JANUARY 11, 2023

3 min Read

Investors update: January 11 2023

BioNTech acquires Tunisia’s InstaDeep for $680m


  • BioNTech SE is set to acquire InstaDeep, a Tunis-born and U.K.-based artificial intelligence (AI) startup, for up to £562 million (~$680 million).
  • The company will reportedly pay £362 million — a mix of cash and an undisclosed amount of BioNTech shares — upfront. The remaining £200 million is dependent on how InstaDeep performs in the future.
  • The German vaccine maker intends to use InstaDeep’s machine learning to improve its drug discovery process, including developing personalized treatments tailored to a patient’s cancer.

Source: Financial Times

Our Takeaway

The InstaDeep deal is BioNTech’s biggest acquisition to date and also the largest M&A deal involving an African-founded startup, with reports suggesting the Tunisian co-founder Karim Beguir—who reportedly owns 19.6% of the company—is in line to potentially make more than £100 million from the sale. AI-focused tech startups are springing up across Africa and increasingly attracting VC dollars to serve several industries, including financial services, logistics, and consumer goods (FMCGs). Besides InstaDeep’s $100 million raise one year ago, Egypt-based Instabug and Synapse Analytics raised $46 million and $2 million respectively.

African economy to fare better than peers in 2023


  • The World Bank has lowered its growth forecast for the global economy this year as persistently high inflation has elevated the risk for a worldwide recession.
  • The bank expects global growth to slow to 1.7% in 2023, down from an estimate of 3% growth in June.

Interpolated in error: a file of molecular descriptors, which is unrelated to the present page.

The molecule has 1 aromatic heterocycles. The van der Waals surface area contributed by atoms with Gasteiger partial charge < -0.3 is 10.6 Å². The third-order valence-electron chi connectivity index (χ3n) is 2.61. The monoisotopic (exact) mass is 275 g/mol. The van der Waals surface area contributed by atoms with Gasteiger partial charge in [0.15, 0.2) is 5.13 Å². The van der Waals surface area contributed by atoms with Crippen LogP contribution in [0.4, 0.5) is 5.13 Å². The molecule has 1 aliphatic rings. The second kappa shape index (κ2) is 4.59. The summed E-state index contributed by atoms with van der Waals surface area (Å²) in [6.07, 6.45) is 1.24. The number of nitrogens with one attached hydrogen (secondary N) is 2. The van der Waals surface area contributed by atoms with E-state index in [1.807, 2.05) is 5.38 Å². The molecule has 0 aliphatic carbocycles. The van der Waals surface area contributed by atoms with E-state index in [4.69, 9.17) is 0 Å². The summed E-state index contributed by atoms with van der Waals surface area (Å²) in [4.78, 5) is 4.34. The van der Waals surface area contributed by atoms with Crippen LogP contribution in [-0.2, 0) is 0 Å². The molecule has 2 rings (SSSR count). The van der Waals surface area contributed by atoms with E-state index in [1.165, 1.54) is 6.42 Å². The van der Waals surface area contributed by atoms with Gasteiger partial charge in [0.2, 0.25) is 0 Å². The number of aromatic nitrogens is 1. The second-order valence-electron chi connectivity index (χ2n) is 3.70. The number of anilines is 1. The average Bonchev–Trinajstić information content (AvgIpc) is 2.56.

• If that forecast proves accurate, it would be the third-weakest annual expansion in three decades, behind only the deep recessions that resulted from the 2008 global financial crisis and the coronavirus pandemic in 2020.

Source: World Bank

Our Takeaway

While this is going to be a tough year for most of the world economy, the bank expects developing countries to fare better, growing 3.4% this year, the same as in 2022. Sub-Saharan Africa, particularly, is forecast to grow at a faster pace, 3.6% in 2023 and 3.9% next year. Other economists have also issued bleak outlooks, though most of them are not quite as dire. JPMorgan analysts predict slow growth this year but don’t expect a global recession.

Nigerian regulators collaborate on crypto framework


  • Nigeria’s central bank is open to creating a regulatory framework for potential implementations of stablecoins, according to a recently released document cited by local media. 
  • The regulation of initial coin offerings (ICOs) and how they can develop into a new approach to attract foreign direct investment (FDI) and raise capital” were covered in the report.
  • The central bank also plans to engage relevant stakeholders to review and implement remittance solutions using blockchain technology.

Source: Nairametrics

Our Takeaway

Despite the hostile reception African governments have historically given cryptocurrencies, ordinary citizens on the continent continue to interact with crypto in very different ways. In fact, Africa accounts for some of the most important use cases and opportunities for digital currencies. African governments are now warming up to cryptocurrencies, with a recent flurry of regulatory moves suggesting apex banks on the continent are moving towards mainstream adoption of cryptocurrencies. 

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